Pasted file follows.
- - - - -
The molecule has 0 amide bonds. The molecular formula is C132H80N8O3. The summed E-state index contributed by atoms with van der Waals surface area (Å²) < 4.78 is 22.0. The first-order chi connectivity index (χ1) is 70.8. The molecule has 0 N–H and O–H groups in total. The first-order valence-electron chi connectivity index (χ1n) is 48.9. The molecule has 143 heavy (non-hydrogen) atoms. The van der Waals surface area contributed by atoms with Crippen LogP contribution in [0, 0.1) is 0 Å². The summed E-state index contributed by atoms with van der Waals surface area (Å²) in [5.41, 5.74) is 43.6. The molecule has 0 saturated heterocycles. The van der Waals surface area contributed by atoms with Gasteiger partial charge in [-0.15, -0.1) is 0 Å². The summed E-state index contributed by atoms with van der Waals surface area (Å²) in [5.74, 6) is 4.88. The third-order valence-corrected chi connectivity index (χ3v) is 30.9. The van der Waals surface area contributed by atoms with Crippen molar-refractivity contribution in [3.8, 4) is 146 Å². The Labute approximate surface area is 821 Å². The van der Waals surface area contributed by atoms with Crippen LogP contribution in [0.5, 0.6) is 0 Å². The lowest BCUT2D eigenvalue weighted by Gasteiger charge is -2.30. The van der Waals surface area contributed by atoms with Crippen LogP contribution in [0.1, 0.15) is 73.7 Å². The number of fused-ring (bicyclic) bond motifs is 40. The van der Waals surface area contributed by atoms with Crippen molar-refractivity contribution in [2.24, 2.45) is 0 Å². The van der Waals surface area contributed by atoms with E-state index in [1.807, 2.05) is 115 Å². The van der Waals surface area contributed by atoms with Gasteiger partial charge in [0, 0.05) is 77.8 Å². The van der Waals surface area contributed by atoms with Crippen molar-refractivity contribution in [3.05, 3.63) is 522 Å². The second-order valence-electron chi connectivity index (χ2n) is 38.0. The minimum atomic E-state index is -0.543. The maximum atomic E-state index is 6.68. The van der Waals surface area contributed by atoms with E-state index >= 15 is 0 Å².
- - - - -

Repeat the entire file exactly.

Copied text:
The molecule has 0 amide bonds. The molecular formula is C132H80N8O3. The summed E-state index contributed by atoms with van der Waals surface area (Å²) < 4.78 is 22.0. The first-order chi connectivity index (χ1) is 70.8. The molecule has 0 N–H and O–H groups in total. The first-order valence-electron chi connectivity index (χ1n) is 48.9. The molecule has 143 heavy (non-hydrogen) atoms. The van der Waals surface area contributed by atoms with Crippen LogP contribution in [0, 0.1) is 0 Å². The summed E-state index contributed by atoms with van der Waals surface area (Å²) in [5.41, 5.74) is 43.6. The molecule has 0 saturated heterocycles. The van der Waals surface area contributed by atoms with Gasteiger partial charge in [-0.15, -0.1) is 0 Å². The summed E-state index contributed by atoms with van der Waals surface area (Å²) in [5.74, 6) is 4.88. The third-order valence-corrected chi connectivity index (χ3v) is 30.9. The van der Waals surface area contributed by atoms with Crippen molar-refractivity contribution in [3.8, 4) is 146 Å². The Labute approximate surface area is 821 Å². The van der Waals surface area contributed by atoms with Crippen LogP contribution in [0.5, 0.6) is 0 Å². The lowest BCUT2D eigenvalue weighted by Gasteiger charge is -2.30. The van der Waals surface area contributed by atoms with Crippen LogP contribution in [0.1, 0.15) is 73.7 Å². The number of fused-ring (bicyclic) bond motifs is 40. The van der Waals surface area contributed by atoms with Crippen molar-refractivity contribution in [2.24, 2.45) is 0 Å². The van der Waals surface area contributed by atoms with E-state index in [1.807, 2.05) is 115 Å². The van der Waals surface area contributed by atoms with Gasteiger partial charge in [0, 0.05) is 77.8 Å². The van der Waals surface area contributed by atoms with Crippen molar-refractivity contribution in [3.05, 3.63) is 522 Å². The second-order valence-electron chi connectivity index (χ2n) is 38.0. The minimum atomic E-state index is -0.543. The maximum atomic E-state index is 6.68. The van der Waals surface area contributed by atoms with E-state index >= 15 is 0 Å².